‘Of course Sister David could take over your duties,’ Mother Dorothy had said, ‘but she is needed for her enclosure duties and so, all things being considered, the children will have to be given an extra month’s vacation. I’ve no doubt the local authority will have something to say about that, but I feel quite capable of dealing with any complaint they may choose to bring.’

  Sister Joan tried not to be too pleased at the idea that nobody could adequately replace her at the school and felt a fleeting sympathy for any member of the local education authority who tried to cross swords with little Mother Dorothy. One glance from behind those rimless spectacles was likely to fell any officious busybody in his tracks at forty paces.

  ‘And I said,’ Sister Andrew waved her off with, ‘that I’d make certain someone exercised Lilith while you’re away.’

  Lilith was the placid pony on whom Sister Joan rode the distance between school and convent five days a week. Sister Joan, who had a special dispensation to wear jeans under her habit for riding, refrained from asking who would substitute for her.

  The truth was, she admitted to herself during her private examination of conscience that she was spoilt. Imperceptibly she had begun to accept the small privileges, riding Lilith to school, visiting her pupils in their homes, being excused from recreation with her Sisters because she had exercises to mark, as rights. She didn’t believe she had neglected any of her religious duties but she sensed that the quality of her personal contribution to the life of the convent was somehow dulled by her too frequent excursions into the outer world.

  ‘It is a pity that you will be travelling alone,’ Mother Dorothy observed. ‘I had hoped that another sister might be travelling at least part of the way but since ours is the only convent of the order in Cornwall I fear not – even the Sisters of Mercy at Bodmin aren’t going anywhere this month.’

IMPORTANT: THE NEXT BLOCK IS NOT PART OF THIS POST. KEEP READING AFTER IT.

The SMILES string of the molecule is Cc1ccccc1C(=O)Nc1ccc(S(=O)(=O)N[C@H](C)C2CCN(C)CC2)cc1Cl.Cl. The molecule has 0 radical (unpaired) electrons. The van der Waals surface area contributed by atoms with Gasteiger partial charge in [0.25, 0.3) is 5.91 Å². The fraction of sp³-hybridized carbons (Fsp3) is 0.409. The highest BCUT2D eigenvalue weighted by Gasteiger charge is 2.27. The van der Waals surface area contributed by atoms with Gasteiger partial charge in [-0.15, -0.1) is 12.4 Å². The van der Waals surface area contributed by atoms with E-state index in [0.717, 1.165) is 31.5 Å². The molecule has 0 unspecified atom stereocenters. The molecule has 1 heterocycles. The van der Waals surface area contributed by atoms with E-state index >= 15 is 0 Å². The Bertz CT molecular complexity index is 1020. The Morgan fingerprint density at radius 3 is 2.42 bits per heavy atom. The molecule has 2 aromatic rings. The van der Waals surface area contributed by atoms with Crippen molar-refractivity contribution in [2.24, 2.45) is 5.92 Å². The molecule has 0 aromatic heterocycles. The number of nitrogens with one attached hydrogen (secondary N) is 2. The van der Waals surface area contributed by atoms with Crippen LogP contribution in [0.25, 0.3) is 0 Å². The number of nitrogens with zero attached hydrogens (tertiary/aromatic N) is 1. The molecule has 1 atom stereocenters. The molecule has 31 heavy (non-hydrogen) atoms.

The prioress who considered that Sisters of Mercy gallivanted far too often pursed up her mouth. If no Daughter of Compassion were available, her expression proclaimed, then Sister Joan was probably better off travelling alone.

  ‘I’m sure I shall be all right, Mother Prioress,’ Sister Joan said mildly.

  ‘You will break your journey overnight at Aberdeen.’

  ‘Aberdeen?’ Sister Joan looked surprised. ‘Wouldn’t it make better sense to go directly to Inverness? The retreat is on the western coast?’

  ‘You will wish to stay with sisters of our own order and we have no convent at Inverness,’ Mother Dorothy said with an air of disapproval. ‘Then the next day you will travel westwards.’

  ‘Yes, of course, Mother Prioress.’

  Useless and selfish to hint that she would have preferred to break her journey at London and enjoy a brief reunion with the sisters of the convent where she had spent the testing years of her novitiate and the first years of her profession. Religious were not supposed to form particular friendships. Yet it would have been pleasant to have talked with Mother Agnes, to have spent a night under the roof where she had made the most important decisions of her life.

  She was roused from her musing by a series of jerks and wheezes as the train shunted itself in
to another tiny wayside station. Further down one or two people got out and walked away. The train paused for a couple of minutes and then began its asthmatic choking again as the narrow platform slid away.

  Sister Joan became aware of a running figure, one arm outstretched to grab at a door handle. In a moment the train would gather speed and the latecomer be flung away. She rose, stepped rapidly to the door and opened it, stumbling back as the would-be passenger took a flying leap into the middle of the compartment. For a moment the open door swung wildly; then he leaned to slam it, sat down in the nearest seat and turned a freckled, ingenuous countenance towards her.

  ‘God bless you for that, Sister. If I’d missed the train Father Abbot’d have murdered me.’

  ‘Not literally I hope, Brother –?’ Sister Joan resumed her original seat and raised her eyebrows enquiringly at the young monk.

  ‘Cuthbert,’ he supplied.

  ‘Cuthbert.’

  Why Cuthbert, for heaven’s sake? Cuthbert might have been a great hunter whose conversion to Christianity came about when he saw the Christ impaled on the antlers of a deer he was chasing but the name had acquired down through the centuries a definite quality of wimpishness. Perhaps the abbot had wished it on the young man. In any case it was none of her business.